How parents can talk to younger children about consent

It is vital that parents have age appropriate conversations with their younger children about consent & this blog gives some parenting tips

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Drawing of two children shaking hands to represent the negotiation of consent, they are wearing blue and yellow clothes


It's Never Too Early to Begin a Consent Conversation

So let's begin this blog by being clear, you can have conversations with children as young as three about consent!

What? Really? I can hear some of you say these words.

And the answer is YES because consent conversations with younger children do not involve talking about sexual consent at all.

Rather, focus on consent in friendships and in family relationships.

Talking to your child while they are young, will help them to develop a sense of agency and choice, and they will learn young that consent is something that we seek and that must be clear and enthusiastic.

For example, suggest to your child that they ask their Aunt, Uncle or Grandparent if they would like a cuddle, before rushing straight over to them.

Explain to the Aunt/Uncle/Grandparent that you are helping your child to understand the concepts of consent.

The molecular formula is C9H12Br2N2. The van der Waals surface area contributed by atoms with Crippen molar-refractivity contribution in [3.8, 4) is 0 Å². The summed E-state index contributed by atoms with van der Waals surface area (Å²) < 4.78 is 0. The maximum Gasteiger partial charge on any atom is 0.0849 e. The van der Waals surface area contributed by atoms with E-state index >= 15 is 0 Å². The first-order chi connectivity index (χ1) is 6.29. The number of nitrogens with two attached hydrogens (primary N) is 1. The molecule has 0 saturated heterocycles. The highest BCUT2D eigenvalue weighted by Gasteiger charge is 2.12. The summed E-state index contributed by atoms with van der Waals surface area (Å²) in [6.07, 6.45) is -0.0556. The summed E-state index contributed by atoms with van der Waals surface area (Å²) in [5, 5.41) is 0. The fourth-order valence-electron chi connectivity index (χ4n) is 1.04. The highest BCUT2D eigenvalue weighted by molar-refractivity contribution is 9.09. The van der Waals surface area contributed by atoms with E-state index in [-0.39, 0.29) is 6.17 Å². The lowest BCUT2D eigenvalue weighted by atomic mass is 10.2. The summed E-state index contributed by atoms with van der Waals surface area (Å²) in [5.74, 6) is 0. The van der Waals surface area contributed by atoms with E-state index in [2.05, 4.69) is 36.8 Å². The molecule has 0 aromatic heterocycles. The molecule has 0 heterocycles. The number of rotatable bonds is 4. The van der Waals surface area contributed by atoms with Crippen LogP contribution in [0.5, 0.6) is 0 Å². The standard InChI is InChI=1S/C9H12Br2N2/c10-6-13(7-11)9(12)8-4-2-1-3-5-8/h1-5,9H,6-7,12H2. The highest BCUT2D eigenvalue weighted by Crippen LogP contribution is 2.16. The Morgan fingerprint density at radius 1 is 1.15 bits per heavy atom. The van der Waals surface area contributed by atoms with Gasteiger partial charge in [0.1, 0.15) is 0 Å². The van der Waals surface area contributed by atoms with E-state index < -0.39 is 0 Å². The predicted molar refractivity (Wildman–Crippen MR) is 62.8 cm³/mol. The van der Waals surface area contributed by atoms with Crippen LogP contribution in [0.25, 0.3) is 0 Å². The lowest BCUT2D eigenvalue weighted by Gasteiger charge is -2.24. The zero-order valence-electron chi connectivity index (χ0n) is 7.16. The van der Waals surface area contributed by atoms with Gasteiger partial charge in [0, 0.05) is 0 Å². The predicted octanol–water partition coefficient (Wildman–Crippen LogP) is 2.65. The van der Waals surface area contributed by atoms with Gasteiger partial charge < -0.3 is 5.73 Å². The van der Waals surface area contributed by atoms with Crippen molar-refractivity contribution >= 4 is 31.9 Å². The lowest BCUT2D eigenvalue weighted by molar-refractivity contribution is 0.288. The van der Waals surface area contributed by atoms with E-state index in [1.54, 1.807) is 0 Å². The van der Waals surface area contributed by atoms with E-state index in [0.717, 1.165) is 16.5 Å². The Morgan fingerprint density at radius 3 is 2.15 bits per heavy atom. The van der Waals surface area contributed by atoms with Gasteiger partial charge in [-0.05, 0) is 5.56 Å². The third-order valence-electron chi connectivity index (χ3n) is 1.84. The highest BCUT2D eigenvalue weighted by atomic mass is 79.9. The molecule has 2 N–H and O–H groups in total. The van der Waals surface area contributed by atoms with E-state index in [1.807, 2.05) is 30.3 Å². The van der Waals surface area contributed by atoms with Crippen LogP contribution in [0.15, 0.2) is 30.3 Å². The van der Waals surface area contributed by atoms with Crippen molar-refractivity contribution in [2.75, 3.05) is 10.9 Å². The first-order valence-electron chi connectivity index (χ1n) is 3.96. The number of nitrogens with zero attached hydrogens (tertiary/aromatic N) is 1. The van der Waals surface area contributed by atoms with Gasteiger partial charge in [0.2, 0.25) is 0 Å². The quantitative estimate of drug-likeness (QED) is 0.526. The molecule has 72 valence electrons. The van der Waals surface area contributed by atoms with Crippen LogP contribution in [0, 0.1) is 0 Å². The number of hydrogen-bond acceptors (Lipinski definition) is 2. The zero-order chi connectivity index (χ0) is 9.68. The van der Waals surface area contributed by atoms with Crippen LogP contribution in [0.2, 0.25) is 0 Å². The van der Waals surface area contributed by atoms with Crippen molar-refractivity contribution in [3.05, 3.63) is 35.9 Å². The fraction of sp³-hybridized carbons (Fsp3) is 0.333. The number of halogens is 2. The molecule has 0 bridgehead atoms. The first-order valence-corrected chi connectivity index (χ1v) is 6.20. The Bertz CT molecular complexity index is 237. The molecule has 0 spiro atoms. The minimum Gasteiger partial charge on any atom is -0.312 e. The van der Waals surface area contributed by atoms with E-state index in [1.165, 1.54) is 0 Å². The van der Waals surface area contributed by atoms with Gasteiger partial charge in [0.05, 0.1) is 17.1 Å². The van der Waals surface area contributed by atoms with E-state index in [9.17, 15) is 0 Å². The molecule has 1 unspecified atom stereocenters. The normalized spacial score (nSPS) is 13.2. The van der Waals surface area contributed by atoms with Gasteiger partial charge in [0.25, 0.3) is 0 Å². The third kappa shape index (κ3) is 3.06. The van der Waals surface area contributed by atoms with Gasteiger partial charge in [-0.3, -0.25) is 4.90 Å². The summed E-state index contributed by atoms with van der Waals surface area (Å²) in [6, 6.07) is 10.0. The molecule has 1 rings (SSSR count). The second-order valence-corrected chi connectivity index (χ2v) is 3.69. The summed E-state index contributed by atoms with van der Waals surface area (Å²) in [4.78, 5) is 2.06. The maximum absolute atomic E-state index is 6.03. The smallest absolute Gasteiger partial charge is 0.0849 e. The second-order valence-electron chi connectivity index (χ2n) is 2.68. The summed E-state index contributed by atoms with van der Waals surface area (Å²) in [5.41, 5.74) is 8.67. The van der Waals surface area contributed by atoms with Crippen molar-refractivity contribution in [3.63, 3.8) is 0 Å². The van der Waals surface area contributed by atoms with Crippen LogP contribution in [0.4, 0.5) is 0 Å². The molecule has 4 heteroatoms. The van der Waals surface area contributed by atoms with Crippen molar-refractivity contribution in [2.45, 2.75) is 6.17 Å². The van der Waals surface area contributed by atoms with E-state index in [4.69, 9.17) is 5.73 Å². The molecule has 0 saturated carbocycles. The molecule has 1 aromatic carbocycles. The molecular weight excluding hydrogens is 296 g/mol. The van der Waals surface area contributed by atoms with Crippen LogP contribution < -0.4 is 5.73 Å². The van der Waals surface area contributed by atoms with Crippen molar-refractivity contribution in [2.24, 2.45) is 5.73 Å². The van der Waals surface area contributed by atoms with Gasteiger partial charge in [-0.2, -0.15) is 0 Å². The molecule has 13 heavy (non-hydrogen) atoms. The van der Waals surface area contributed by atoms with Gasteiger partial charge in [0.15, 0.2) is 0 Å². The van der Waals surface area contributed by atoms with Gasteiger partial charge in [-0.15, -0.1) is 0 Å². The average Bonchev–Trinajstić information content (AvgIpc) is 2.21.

Practice Consent in the safety of caring family relationships.

And also when it comes to visits with Santa, ask your young child if they want to talk to Santa, or stand beside Santa for a photo - maybe they don't, maybe they do - but as parents we can practice and model consent by asking them specifically if they want to or not, and tell them that either answer is okay, and that they don't have to say YES to please you.

This process of negotiating consent and having open respectful two-way communication in the family, is where children can learn and build strong foundations to support them to be in happy, healthy and safe adolescent and young adult relationships.

Having communication channels open when the child is young, means that when they move towards adolescence, that you can shift the conversation to sexual consent.

The foundations from your earlier conversations will mean that the child is open and able to understand the messages of sexual consent more easily, than a child who has never heard of the term consent (beyond that of a school permission slip).

If you would like to purchase a book to read with your younger child I recommend


We hope that this article has provided you with some valuable information to use in teaching your child about consent. Consent, if handled appropriately, can be an important conversation that helps parents and children learn valuable lessons. What’s more, the process of having these conversations may even benefit you as a parent— helping you understand your own values and setting good examples for your children.

The next time you have the opportunity to discuss consent with your child, consider using one of the examples above to help guide you along the way.


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